Church Hill – Where it all began for Richmond
Its boundaries are a matter of debate, but most consider the edges of Church Hill to be 21st Street to the West, 32nd Street to the East, T Street to the North and Franklin to the South. You’ll find smaller areas like Chimborazo, Union Hill, Fairmont and others within those borders too.
The story of Church Hill began when William Byrd II was granted the land by King James. Upon arriving in the area and seeing the view of the James River from atop the hill, he was reminded of his native Richmond-on-Thames. In 1737, he commissioned a survey and laid out a plan for what would become the City of Richmond.
St. John’s Church became an important part of the American Revolution in 1775 when Patrick Henry gave his famous “Give me liberty or give me death” speech in front of the likes of Thomas Jefferson, George Washington, Richard Henry Lee and several others. We all know what happened from there… as it was not long after that the Declaration of Independence was drafted and the United States of America was born.
In 1779, following the Revolution, Col. Richard Adams acquired a significant portion of the area (after Richmond was named the Capital of Virginia) and built his own home. Many other homes were built in the late eighteenth and early nineteenth centuries as the area found its identity. Local tobacco factories and other businesses – located just blocks away along Broad and Main Streets – attracted many workers to the neighborhood.
Church Hill again had a significant role in American history during the Civil War when it became host to the war’s largest hospital in what is now Chimborazo Park. Chimborazo Hill was initially a training ground for many large regiments. Those troops built many wood structures as barracks but didn’t hang around long before being called to the front lines. Shortly thereafter, the buildings were repurposed and became part of the Chimborazo Hospital. More than 75,000 patients received treatment at the facility during its time.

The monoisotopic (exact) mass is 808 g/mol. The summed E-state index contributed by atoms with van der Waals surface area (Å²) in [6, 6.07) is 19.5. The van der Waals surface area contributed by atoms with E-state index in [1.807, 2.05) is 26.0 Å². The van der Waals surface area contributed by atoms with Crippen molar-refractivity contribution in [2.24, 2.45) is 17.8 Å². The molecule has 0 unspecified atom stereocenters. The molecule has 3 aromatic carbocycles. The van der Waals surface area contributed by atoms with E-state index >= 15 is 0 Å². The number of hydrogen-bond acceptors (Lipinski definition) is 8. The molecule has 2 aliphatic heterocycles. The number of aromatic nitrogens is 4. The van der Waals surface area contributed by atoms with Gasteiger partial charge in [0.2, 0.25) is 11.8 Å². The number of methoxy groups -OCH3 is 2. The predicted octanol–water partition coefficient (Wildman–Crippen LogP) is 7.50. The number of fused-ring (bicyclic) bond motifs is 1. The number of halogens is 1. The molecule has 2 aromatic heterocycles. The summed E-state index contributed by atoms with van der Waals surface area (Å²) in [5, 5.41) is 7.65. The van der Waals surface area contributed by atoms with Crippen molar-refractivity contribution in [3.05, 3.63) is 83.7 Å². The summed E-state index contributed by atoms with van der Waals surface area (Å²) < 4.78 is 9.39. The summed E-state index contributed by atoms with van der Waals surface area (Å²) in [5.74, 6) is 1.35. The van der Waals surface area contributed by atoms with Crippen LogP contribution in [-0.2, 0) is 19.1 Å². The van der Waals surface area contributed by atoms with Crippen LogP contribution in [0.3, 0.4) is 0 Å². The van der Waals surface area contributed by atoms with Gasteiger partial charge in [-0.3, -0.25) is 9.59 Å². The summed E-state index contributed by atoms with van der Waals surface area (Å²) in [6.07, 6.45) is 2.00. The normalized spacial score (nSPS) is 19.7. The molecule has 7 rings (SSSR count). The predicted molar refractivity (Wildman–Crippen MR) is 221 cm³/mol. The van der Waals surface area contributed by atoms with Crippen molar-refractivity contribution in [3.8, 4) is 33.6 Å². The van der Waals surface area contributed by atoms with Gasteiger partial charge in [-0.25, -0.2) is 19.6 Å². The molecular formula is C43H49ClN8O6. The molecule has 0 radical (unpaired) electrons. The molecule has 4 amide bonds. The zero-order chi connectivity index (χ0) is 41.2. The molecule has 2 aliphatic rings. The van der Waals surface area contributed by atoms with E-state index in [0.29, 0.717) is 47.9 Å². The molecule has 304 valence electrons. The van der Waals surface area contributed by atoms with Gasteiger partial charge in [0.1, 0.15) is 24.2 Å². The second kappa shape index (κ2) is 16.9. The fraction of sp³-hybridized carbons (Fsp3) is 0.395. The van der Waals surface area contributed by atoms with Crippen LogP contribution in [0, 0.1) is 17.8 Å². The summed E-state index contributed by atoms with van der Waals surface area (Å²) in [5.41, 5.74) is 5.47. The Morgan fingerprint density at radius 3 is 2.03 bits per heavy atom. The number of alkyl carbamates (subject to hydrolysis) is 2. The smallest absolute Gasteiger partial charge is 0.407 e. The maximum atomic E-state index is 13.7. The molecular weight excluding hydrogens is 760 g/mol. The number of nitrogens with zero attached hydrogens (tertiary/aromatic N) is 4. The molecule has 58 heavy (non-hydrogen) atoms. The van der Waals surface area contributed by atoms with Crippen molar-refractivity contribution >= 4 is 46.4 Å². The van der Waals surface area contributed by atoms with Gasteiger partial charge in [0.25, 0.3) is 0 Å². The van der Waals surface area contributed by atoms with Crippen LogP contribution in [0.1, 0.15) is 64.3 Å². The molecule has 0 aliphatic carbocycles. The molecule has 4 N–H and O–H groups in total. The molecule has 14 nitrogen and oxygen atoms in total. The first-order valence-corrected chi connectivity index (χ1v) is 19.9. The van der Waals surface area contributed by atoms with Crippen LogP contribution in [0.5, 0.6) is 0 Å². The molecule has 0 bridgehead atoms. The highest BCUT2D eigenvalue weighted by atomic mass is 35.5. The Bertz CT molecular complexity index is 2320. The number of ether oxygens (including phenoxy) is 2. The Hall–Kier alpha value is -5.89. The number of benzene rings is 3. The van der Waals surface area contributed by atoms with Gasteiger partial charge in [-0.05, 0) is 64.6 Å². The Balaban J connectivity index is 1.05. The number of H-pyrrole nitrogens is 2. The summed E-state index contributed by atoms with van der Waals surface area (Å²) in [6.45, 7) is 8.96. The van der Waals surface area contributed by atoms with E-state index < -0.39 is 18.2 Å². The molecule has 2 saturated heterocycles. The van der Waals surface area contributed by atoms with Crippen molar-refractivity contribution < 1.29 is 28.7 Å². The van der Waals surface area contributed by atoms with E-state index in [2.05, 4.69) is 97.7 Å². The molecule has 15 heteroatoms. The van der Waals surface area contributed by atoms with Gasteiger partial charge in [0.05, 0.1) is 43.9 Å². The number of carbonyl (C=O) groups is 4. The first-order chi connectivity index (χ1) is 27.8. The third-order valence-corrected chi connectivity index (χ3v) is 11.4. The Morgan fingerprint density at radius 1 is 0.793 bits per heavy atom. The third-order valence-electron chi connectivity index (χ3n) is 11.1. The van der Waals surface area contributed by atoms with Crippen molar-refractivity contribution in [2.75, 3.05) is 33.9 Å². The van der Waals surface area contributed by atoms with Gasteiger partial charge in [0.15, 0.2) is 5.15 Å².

As many other Richmond neighborhoods experienced ups and downs over the years, so did Church Hill. The World Wars and Great Depression were particularly hard on the area. While it could still be called a neighborhood in transition, the neighborhood has matured dramatically over the last few years. The pace of renovation projects, new construction homes and neighborhood businesses has almost become frenetic. Church Hill is quickly becoming one of Richmond’s most desirable and visited neighborhoods by all types, but especially by those that appreciate the history within an almost small-town urban setting just outside downtown.
Church Hill has also become fertile ground for community innovators, developers and builders. New modern architecture has begun to find its place alongside the historic, while many builders are reviving the Art Deco, Colonial Revival, Federal, Greek Revival, Italianate, and Queen Anne structures that were so long overlooked. Creative retail, unique restaurants – even an old school soda bar – and community-oriented spaces are contributing to the positive growth.
The Roosevelt – Award winning, southern-style restaurant and perhaps the best cocktail bar in Richmond. It’s worth a visit… maybe three.
Alamo BBQ – My semi-vegetarian wife loves this place. Does that tell you anything?
The Hill Cafe – This one was around before it was cool. It’s freshly renovated and ready to serve. Try the meatloaf.
Metzger Bar and Butchery – Metzger is German for butcher and it’s a really good restaurant.
Liberty Public House – Family style eatery located in a revived Art Deco theater.
Roaring Pines – An old school soda bar with an American-made home goods shop.
Proper Pie Co – Delicious pies of all kind… what more could you ask for?
Dutch & Company – 2016 Restaurant of the Year winner and a true foodie Mecca.
Sub Rosa – Stone-milled grains baked inside a wood fired oven = awesomeness.